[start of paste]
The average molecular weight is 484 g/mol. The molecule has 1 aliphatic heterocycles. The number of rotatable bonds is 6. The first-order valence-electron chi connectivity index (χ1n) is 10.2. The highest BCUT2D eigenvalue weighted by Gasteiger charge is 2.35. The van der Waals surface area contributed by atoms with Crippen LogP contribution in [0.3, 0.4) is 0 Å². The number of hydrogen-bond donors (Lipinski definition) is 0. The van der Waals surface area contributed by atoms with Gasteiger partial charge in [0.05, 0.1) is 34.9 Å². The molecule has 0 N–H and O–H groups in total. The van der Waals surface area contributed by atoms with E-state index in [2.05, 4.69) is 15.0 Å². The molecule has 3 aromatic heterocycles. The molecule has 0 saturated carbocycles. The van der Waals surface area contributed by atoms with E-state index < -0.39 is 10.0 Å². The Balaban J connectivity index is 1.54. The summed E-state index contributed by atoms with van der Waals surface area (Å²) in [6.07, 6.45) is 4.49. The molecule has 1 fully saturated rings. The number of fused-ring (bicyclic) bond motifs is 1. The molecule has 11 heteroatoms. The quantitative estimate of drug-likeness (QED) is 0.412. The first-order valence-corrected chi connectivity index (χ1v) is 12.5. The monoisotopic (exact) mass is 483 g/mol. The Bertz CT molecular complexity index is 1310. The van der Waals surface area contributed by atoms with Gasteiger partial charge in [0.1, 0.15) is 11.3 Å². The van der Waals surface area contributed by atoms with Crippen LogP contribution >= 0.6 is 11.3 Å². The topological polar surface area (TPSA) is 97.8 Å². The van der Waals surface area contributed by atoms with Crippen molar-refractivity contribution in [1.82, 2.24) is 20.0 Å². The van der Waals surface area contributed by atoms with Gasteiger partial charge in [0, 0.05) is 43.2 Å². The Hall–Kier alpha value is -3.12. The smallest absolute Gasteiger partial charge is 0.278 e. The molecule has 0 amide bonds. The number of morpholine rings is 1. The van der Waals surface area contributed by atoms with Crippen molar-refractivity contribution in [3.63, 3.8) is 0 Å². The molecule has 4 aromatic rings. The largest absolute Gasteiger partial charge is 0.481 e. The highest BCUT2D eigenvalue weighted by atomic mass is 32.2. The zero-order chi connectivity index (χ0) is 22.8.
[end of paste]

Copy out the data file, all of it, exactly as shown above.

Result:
The average molecular weight is 484 g/mol. The molecule has 1 aliphatic heterocycles. The number of rotatable bonds is 6. The first-order valence-electron chi connectivity index (χ1n) is 10.2. The highest BCUT2D eigenvalue weighted by Gasteiger charge is 2.35. The van der Waals surface area contributed by atoms with Crippen LogP contribution in [0.3, 0.4) is 0 Å². The number of hydrogen-bond donors (Lipinski definition) is 0. The van der Waals surface area contributed by atoms with Gasteiger partial charge in [0.05, 0.1) is 34.9 Å². The molecule has 0 N–H and O–H groups in total. The van der Waals surface area contributed by atoms with E-state index in [2.05, 4.69) is 15.0 Å². The molecule has 3 aromatic heterocycles. The molecule has 0 saturated carbocycles. The van der Waals surface area contributed by atoms with E-state index < -0.39 is 10.0 Å². The Balaban J connectivity index is 1.54. The summed E-state index contributed by atoms with van der Waals surface area (Å²) in [6.07, 6.45) is 4.49. The molecule has 1 fully saturated rings. The number of fused-ring (bicyclic) bond motifs is 1. The molecule has 11 heteroatoms. The quantitative estimate of drug-likeness (QED) is 0.412. The first-order valence-corrected chi connectivity index (χ1v) is 12.5. The monoisotopic (exact) mass is 483 g/mol. The Bertz CT molecular complexity index is 1310. The van der Waals surface area contributed by atoms with Gasteiger partial charge in [0.1, 0.15) is 11.3 Å². The van der Waals surface area contributed by atoms with Crippen LogP contribution >= 0.6 is 11.3 Å². The topological polar surface area (TPSA) is 97.8 Å². The van der Waals surface area contributed by atoms with Crippen molar-refractivity contribution in [1.82, 2.24) is 20.0 Å². The van der Waals surface area contributed by atoms with Gasteiger partial charge in [0, 0.05) is 43.2 Å². The Hall–Kier alpha value is -3.12. The smallest absolute Gasteiger partial charge is 0.278 e. The molecule has 0 amide bonds. The number of morpholine rings is 1. The van der Waals surface area contributed by atoms with Crippen molar-refractivity contribution in [3.63, 3.8) is 0 Å². The molecule has 4 aromatic rings. The largest absolute Gasteiger partial charge is 0.481 e. The highest BCUT2D eigenvalue weighted by atomic mass is 32.2. The zero-order chi connectivity index (χ0) is 22.8.